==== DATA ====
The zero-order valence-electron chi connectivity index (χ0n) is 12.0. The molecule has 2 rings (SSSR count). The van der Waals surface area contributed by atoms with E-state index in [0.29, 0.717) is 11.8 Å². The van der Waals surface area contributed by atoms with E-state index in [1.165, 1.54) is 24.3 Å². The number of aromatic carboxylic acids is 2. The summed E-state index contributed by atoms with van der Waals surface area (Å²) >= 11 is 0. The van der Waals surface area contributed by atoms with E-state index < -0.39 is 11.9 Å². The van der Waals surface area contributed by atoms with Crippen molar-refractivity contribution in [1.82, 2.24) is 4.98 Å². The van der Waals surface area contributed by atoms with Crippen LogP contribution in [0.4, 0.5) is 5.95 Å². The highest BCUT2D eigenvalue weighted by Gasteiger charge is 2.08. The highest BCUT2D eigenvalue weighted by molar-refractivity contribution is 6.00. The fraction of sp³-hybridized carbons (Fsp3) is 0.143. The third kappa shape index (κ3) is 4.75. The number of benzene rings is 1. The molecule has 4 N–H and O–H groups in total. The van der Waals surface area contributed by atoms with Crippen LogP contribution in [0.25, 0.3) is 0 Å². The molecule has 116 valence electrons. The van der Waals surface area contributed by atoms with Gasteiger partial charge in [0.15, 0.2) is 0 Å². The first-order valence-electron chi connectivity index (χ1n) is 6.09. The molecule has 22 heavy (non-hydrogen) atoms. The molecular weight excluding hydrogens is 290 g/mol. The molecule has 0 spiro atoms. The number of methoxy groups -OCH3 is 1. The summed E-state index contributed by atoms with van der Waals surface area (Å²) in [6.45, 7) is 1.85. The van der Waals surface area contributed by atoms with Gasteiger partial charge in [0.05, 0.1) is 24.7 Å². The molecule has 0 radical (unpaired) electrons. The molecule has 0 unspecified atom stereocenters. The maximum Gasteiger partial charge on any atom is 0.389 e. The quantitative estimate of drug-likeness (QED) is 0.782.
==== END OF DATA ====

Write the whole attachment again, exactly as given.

The zero-order valence-electron chi connectivity index (χ0n) is 12.0. The molecule has 2 rings (SSSR count). The van der Waals surface area contributed by atoms with E-state index in [0.29, 0.717) is 11.8 Å². The van der Waals surface area contributed by atoms with E-state index in [1.165, 1.54) is 24.3 Å². The number of aromatic carboxylic acids is 2. The summed E-state index contributed by atoms with van der Waals surface area (Å²) >= 11 is 0. The van der Waals surface area contributed by atoms with E-state index < -0.39 is 11.9 Å². The van der Waals surface area contributed by atoms with Crippen molar-refractivity contribution in [1.82, 2.24) is 4.98 Å². The van der Waals surface area contributed by atoms with Crippen LogP contribution in [0.4, 0.5) is 5.95 Å². The highest BCUT2D eigenvalue weighted by Gasteiger charge is 2.08. The highest BCUT2D eigenvalue weighted by molar-refractivity contribution is 6.00. The fraction of sp³-hybridized carbons (Fsp3) is 0.143. The third kappa shape index (κ3) is 4.75. The number of benzene rings is 1. The molecule has 4 N–H and O–H groups in total. The van der Waals surface area contributed by atoms with Crippen LogP contribution in [0.25, 0.3) is 0 Å². The molecule has 116 valence electrons. The van der Waals surface area contributed by atoms with Gasteiger partial charge in [0.15, 0.2) is 0 Å². The first-order valence-electron chi connectivity index (χ1n) is 6.09. The molecule has 22 heavy (non-hydrogen) atoms. The molecular weight excluding hydrogens is 290 g/mol. The molecule has 0 spiro atoms. The number of methoxy groups -OCH3 is 1. The summed E-state index contributed by atoms with van der Waals surface area (Å²) in [6.45, 7) is 1.85. The van der Waals surface area contributed by atoms with Gasteiger partial charge in [0.05, 0.1) is 24.7 Å². The molecule has 0 radical (unpaired) electrons. The molecule has 0 unspecified atom stereocenters. The maximum Gasteiger partial charge on any atom is 0.389 e. The quantitative estimate of drug-likeness (QED) is 0.782.